A recent study, Effects of music on pain in patients with fibromyalgia1, presents a novel therapy, and gives us a critical key to easing fibromyalgia pain.

In looking at physiology, pain has two key components. The first is that a signal gets generated and sent to the brain. This electrical signal is no different than the signal the brain receives for heat, softness, cold, or countless other sensations. For pain though, it is what the brain does with the signal after it is received that makes all the difference. This is the component that is called suffering.

The brain is receiving far more information every second than it can possibly process. It simply has the ability to tune out most of it.

So instead of the sensations being unpleasant, research has shown that the brain can be distracted to simply ignore many of the signals. Including pain. And numerous studies have shown that the volume of pain signals go way down by using the right kinds of music as a distraction.

This recent controlled research study looks at fibromyalgia pain, and the effect of listening to the right kinds of music. For most new pain medications, if they can get the pain level to drop by 30 percent in just a third of the study population, it is hailed as a great breakthrough. The drug companies have a big party, and then charge $5000–$7500 a year for the medication (e.g., Savella and Lyrica). And then the commercials will show pretty butterflies while they list the side effects. Sedation, weight gain, dizziness, nausea, etc, etc.

On the other hand, this study using music showed that for $11.99, you can get more effective pain relief then you can with $7500 a year of medications. And instead of dizziness and weight gain, the only side effect is, perhaps, finding a big smile on your face.

This research group had people with fibromyalgia listen to music each day. They found that after 14 days, pain levels went down an average of 40 percent! If the pharmaceutical industry had a drug that could do that, they would be ecstatic. Interestingly, pain levels continued to drop further day after day, and it is likely that beyond the 14 days in the study, pain relief increased beyond the 40 percent drop. The music simply distracts your brain so it is starts to ignore the pain signal. Multiple studies show that this works for many kinds of pain, including cancer pain.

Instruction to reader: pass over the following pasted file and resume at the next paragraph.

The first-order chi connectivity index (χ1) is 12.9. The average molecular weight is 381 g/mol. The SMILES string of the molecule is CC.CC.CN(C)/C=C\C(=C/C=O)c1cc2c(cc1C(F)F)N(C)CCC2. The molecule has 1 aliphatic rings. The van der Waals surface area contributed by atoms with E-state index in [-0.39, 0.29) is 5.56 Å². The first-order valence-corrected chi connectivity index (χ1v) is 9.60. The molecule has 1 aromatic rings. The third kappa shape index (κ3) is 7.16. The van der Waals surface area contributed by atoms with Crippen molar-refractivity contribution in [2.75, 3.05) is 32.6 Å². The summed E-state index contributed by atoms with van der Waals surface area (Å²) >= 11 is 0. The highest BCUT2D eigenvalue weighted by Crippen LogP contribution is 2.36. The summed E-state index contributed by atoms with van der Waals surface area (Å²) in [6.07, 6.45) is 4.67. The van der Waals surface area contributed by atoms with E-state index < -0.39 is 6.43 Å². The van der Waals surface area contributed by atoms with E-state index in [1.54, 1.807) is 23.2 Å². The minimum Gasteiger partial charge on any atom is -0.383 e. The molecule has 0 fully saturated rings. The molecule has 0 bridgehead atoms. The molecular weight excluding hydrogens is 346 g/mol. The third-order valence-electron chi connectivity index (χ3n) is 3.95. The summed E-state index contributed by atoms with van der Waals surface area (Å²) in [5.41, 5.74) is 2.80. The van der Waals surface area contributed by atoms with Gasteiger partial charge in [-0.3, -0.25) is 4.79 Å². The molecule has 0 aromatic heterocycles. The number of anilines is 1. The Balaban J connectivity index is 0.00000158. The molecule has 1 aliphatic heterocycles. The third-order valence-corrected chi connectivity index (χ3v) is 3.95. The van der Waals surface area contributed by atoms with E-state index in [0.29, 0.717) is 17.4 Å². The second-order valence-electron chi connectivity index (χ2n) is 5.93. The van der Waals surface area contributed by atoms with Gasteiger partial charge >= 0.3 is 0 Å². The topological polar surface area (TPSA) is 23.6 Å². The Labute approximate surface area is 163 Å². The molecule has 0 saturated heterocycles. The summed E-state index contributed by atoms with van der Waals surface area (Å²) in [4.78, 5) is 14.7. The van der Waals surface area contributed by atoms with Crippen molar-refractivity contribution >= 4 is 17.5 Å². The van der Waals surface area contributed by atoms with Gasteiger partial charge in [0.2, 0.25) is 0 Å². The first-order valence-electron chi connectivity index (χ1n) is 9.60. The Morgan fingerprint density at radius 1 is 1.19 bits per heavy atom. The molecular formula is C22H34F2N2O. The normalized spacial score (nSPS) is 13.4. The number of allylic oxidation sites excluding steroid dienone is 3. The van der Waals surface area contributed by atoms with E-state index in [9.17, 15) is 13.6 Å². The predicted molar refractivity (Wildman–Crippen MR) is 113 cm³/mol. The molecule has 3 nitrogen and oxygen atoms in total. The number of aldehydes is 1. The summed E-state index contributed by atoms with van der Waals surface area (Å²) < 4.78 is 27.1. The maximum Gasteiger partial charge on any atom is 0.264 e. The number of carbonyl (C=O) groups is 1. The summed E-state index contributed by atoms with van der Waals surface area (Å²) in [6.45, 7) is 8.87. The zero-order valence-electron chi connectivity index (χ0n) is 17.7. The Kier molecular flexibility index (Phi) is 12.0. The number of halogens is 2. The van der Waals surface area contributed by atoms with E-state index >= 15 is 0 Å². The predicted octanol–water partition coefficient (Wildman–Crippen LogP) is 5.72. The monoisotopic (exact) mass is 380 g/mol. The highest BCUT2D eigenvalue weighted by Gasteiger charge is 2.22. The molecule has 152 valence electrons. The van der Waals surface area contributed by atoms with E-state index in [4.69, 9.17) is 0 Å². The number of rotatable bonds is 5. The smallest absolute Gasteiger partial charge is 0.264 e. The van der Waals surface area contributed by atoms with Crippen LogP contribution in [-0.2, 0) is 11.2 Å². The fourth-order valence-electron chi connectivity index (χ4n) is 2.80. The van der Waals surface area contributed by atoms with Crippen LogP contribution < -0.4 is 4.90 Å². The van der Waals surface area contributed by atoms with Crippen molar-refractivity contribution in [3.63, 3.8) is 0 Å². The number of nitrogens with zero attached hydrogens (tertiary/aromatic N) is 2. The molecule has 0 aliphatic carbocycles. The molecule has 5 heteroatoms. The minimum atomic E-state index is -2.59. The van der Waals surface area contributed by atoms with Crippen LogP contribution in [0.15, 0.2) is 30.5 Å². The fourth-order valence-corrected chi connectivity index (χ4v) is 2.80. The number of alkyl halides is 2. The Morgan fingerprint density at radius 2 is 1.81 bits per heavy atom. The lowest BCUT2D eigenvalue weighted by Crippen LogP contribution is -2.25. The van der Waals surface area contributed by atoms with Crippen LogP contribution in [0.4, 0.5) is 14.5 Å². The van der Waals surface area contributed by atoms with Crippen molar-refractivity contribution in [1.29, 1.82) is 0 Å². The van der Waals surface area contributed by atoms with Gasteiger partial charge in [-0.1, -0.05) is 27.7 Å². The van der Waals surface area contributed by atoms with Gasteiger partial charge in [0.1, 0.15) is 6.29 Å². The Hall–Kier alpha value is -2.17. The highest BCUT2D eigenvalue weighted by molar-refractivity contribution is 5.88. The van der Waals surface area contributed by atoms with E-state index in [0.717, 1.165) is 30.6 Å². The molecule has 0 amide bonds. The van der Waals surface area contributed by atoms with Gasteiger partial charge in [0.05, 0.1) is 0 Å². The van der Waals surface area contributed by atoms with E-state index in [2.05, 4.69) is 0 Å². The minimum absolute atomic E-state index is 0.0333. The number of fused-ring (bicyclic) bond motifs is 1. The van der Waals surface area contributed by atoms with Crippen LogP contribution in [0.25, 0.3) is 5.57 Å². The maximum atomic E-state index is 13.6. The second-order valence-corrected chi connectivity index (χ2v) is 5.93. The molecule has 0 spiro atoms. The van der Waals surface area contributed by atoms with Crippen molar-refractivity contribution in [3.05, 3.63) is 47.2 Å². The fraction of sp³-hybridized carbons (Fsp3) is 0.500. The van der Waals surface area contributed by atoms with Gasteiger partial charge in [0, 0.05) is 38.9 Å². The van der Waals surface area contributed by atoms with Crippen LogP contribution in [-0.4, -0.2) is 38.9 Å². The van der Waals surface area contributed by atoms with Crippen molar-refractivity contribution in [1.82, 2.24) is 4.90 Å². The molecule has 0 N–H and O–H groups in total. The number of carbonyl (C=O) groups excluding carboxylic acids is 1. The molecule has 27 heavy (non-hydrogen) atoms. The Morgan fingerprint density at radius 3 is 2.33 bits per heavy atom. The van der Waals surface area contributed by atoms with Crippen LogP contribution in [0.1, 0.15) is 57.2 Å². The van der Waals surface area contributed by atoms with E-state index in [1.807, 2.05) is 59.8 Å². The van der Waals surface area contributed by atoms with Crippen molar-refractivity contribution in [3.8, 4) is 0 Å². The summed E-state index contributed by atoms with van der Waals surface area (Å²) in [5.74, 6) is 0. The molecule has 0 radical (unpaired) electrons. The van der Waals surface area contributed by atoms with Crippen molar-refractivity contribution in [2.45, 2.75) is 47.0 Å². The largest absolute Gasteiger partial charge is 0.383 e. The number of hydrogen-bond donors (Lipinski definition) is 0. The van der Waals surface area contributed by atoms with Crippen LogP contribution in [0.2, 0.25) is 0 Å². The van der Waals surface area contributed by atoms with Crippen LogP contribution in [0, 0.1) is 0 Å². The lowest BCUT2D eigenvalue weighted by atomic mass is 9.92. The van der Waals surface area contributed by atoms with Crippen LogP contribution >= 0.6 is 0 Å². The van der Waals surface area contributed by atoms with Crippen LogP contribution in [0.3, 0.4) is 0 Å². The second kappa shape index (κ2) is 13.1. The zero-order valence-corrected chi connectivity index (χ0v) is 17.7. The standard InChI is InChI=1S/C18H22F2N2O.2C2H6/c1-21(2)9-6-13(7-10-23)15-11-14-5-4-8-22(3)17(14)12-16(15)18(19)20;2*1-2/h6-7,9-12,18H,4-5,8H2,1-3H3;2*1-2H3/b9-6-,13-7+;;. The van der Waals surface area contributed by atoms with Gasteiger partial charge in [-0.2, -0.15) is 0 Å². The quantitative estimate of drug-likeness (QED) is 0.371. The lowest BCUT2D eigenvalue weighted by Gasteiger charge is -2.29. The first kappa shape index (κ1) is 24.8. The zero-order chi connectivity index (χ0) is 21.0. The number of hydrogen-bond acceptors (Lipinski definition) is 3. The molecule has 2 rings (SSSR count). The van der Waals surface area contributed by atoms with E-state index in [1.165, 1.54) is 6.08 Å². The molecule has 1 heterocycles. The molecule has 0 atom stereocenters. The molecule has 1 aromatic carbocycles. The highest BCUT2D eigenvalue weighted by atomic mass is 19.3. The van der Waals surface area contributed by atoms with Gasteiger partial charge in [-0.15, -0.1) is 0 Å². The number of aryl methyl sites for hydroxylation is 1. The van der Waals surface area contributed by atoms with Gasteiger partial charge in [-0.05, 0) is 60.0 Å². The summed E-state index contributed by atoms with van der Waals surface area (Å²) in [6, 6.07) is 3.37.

This doesn't mean that listening to jarring music is the way to go. You want something that will carry your mind off, away from the pain. My recommendation? Multiple Grammy award nominated pianist Peter Kater's new CD, Dancing on Water. In addition to being brilliant and beautiful, Peter Kater has an innate knack for understanding the role of sound in healing, and you will feel this as his music vibrates through your body. Listen to his CD once a day, and let it carry you away to a comfortable place of peace, ease, and bliss.

Peter Kater's newest CD, Dancing on Water, is now available for purchase on Amazon for $11.99

References:

  1. Alparslan, G.B., Babadag, B., Özkaraman, A. et al. Effects of music on pain in patients with fibromyalgia. Clin Rheumatol (2016) 35: 1317. https://doi.org/10.1007/s10067-015-3046-3

Jacob E Teitelbaum, MD

Jacob Teitelbaum, MD, is a board certified internist and Medical Director of the national Fibromyalgia and Fatigue Centers and Chronicity. He is author of the popular free iPhone application "Cures A-Z," and author of the best-selling books

Dr. Teitelbaum knows CFS/fibromyalgia as an insider — he contracted CFS when he was in medical school and had to drop out for a year to recover. In the ensuing 25 years, he has dedicated his career to finding effective treatments.

Website: www.EndFatigue.com